Coming Tuesday the world’s largest arms fair, Defence and Security Equipment International (DSEi), in Londen, once again opens its doors for arms producers, military and government officials. Over 25 Netherlands companies will be present, as will be a Dutch Navy vessel. A Dutch government delegation, headed by either the Minister of Economic Affairs or the Minister of Defence, will visit DSEi in support of the defence industry.
DSEi expects over 20,000 visitors and has over 1,200 exhibitors. Great opportunities for both buyers and sellers of arms and a broad range of defence and security equipment: “With new focus areas and a vastly increased seminar and demonstration programme, this year’s content reflects increasing global concern with a broad spectrum of threats, from cyber attacks to piracy. The traditional dimensions of land and sea will be complemented by increased air capabilities and a large security dimension.” Especially the growing importance of the (homeland, border, cyber) security sector for the defence industry is being used as a promotional tool.
The last edition of DSEi (2009) welcomed official delegationsfrom such countries as Angola, Bahrain, Botswana, Chile, China, Colombia, Egypt, Indonesia, Pakistan, Philippines, Saudi Arabia, Tukey and Vietnam. Invited but not attending were for example Algeria, Iraq, Libya and Morocco. All these countries are involved in (internal) armed conflicts, face serious poverty issues or are known human rights violaters. Still, the UK Government’s Trade & Investment Defence & Security Organisation (UKTI DSO) saw no objections to inviting them.
This year will be more of the same, with the Middle East still being regarded a key market for the defence industry, despite the so-called Arab Spring, in which weapons from amongst others the UK and the Netherlands where used against the popular uprisings in several countries.
Through the years DSEi has been surrounded by controversies not only concerning the nature of the regimes whose delegations were welcomed at the fair, but also the equipment for sale. In 2003 and 2005 cluster munitions were on display by Israel Military Industries and South Africa’s Denel, despite a sales ban by the organisers. Other companies offered torture equipment, including electro-shock weapons.
DSEi used to be organised by the partially Dutch-owned company Reed Elsevier. In 2007, under heavy pressure from activists, shareholders and the editorial board of its own medical publication ‘The Lancet’, Reed finally ended its involvement in the arms trade. Nowadays Clarion Events is the prime organiser of DSEi. Still the Dutch connection hasn’t completely gone: Maarssen-based Synergy is part of this company.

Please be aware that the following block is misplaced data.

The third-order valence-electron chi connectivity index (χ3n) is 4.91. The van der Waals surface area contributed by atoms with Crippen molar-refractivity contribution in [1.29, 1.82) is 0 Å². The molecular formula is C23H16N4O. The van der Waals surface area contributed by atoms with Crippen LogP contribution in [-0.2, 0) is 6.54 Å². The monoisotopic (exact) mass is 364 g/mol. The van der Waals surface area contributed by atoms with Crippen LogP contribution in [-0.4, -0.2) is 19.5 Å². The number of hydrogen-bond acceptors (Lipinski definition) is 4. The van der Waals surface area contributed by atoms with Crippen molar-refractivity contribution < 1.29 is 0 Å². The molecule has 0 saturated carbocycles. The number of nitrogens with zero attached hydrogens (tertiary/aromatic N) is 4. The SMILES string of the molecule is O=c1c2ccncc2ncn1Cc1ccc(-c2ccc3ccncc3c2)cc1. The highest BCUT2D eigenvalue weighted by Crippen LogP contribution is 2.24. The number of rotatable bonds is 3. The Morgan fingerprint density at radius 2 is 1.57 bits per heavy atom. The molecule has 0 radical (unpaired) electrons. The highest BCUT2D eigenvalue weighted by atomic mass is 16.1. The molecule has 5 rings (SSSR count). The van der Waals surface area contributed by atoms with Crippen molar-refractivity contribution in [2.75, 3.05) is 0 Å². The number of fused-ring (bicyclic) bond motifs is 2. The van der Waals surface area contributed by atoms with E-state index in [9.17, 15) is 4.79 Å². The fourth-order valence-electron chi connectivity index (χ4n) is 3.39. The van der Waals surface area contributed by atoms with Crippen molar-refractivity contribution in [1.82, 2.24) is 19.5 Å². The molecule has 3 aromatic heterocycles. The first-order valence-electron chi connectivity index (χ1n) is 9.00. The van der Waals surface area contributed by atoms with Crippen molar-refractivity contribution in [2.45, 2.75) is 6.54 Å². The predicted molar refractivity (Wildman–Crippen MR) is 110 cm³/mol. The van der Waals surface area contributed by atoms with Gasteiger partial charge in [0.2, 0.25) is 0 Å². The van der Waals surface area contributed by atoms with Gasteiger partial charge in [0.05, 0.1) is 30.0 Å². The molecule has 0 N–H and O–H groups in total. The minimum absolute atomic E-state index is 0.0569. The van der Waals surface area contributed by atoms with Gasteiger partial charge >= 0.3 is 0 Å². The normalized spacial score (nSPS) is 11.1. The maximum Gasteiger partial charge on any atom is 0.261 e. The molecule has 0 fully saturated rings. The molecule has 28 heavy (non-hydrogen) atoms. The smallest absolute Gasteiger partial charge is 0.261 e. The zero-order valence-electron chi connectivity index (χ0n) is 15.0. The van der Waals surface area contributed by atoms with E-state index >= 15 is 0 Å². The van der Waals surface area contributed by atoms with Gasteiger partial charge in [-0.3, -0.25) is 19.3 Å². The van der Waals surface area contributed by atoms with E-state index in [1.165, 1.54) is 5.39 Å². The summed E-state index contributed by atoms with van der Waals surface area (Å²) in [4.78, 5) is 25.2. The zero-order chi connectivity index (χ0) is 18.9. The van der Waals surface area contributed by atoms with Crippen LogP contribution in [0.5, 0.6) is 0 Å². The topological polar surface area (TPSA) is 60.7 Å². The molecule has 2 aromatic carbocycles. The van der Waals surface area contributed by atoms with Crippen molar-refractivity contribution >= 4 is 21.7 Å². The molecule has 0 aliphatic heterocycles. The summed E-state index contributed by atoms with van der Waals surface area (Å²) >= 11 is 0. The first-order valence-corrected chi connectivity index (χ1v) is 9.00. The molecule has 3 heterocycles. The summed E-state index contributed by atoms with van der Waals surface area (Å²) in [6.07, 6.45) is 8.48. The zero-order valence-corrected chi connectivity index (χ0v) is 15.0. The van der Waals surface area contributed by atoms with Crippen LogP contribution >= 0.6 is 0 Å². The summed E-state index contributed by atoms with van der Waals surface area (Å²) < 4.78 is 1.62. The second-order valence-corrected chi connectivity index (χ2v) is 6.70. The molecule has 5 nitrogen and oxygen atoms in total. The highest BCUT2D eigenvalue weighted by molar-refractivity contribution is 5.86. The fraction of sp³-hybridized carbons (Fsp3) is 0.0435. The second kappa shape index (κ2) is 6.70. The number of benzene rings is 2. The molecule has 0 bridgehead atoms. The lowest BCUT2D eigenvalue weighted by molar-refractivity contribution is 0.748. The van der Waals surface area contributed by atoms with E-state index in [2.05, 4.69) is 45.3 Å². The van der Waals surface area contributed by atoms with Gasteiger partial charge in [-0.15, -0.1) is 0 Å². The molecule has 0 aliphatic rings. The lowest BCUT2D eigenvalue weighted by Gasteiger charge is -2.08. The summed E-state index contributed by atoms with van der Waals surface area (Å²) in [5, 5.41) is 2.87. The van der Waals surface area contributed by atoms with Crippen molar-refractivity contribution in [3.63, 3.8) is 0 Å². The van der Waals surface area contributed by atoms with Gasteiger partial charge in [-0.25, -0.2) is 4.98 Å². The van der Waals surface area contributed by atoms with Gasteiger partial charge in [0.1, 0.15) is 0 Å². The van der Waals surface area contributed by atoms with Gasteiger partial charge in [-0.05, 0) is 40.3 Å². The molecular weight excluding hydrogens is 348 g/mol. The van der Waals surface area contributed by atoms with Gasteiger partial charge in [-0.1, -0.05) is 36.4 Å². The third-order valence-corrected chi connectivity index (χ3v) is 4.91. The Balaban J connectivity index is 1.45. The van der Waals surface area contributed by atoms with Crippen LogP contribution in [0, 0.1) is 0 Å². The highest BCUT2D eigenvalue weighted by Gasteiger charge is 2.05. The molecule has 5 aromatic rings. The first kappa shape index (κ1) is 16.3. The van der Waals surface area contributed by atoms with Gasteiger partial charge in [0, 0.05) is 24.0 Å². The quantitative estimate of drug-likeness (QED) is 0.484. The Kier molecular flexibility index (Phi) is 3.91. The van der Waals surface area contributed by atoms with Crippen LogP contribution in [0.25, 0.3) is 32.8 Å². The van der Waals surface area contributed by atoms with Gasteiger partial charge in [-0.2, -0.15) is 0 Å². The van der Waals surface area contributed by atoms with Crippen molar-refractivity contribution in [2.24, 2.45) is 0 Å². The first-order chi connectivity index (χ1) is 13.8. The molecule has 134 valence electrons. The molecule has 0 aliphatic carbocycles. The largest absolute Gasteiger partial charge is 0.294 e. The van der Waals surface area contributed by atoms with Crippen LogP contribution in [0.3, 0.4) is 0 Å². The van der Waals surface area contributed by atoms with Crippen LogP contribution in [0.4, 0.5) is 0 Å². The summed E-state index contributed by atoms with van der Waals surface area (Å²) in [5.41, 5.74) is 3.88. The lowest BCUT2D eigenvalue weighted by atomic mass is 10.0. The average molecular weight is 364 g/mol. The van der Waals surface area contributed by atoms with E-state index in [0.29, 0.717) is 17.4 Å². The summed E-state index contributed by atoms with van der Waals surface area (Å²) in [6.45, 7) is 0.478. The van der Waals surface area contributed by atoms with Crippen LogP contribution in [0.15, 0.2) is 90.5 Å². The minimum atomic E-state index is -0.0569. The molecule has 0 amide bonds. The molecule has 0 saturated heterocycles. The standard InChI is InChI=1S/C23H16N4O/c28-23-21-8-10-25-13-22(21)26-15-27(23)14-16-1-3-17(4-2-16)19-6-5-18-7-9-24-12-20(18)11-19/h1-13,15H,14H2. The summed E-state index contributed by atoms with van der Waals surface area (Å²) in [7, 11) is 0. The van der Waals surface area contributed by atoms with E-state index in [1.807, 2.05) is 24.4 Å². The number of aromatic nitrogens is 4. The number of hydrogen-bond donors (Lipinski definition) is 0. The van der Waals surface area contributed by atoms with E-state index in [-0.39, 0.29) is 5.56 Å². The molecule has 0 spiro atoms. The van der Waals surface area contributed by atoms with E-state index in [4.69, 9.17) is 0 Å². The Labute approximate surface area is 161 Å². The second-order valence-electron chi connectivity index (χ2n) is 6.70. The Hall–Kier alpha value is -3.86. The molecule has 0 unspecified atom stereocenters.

For the Dutch military industry DSEi is one of the most important events of the year. It is one of three arms fairs for which the Dutch Ministries of Defence and Economic Affairs annually lend support. This means that “The exhibitions are visited by a governmental delegation under guidance of either the Minister of Defence or the Minister of Economic Affairs, Agriculture and Innovation.” And: “These exhibitions are supported actively by a permanent representation of CMP (Commissariat for Military Production, part of the Ministry of Economic Affairs), Defence and the NIDV in the Netherlands Pavillion to arrange contacts with foreign governmental representatives and to investigate the possibilities of offsets. Moreover the Ministry of Economic Affairs, Agriculture and Innovation is sponsoring the “Holland Lounge”, a meeting place for the participating Netherlands enterprises and their international business clients.”
DSEi will also be visited by the new Hydrographic Survey Vessel of the Royal Netherlands Navy.
Under the guidance of the NIDV (Nederlandse Industrie voor Defensie en Veiligheid) preparation meetings for attending companies started in March. The list of Dutch companies present at the arms fair includes Akzo Nobel, EADS, Ten Cate, DSM, Imtech, Stork and Van Halteren. Some large or multinational companies have their own stand, most smaller companies are part of the so-called Holland Pavillion, a collective stand.
As always DSEi will meet large protests. On the 13th of September a Day of Mass Action is planned. Other days will see all different kinds of other protests, organised by amongst others the Campaign Against Arms Trade (CAAT, the Stop The Arms Fair coalition and Disarm DSEi. The Stop the Arms Fair coalition has a clear message: “No more bloody arms fairs in London or anywhere”!
[MA, 8 September 2011]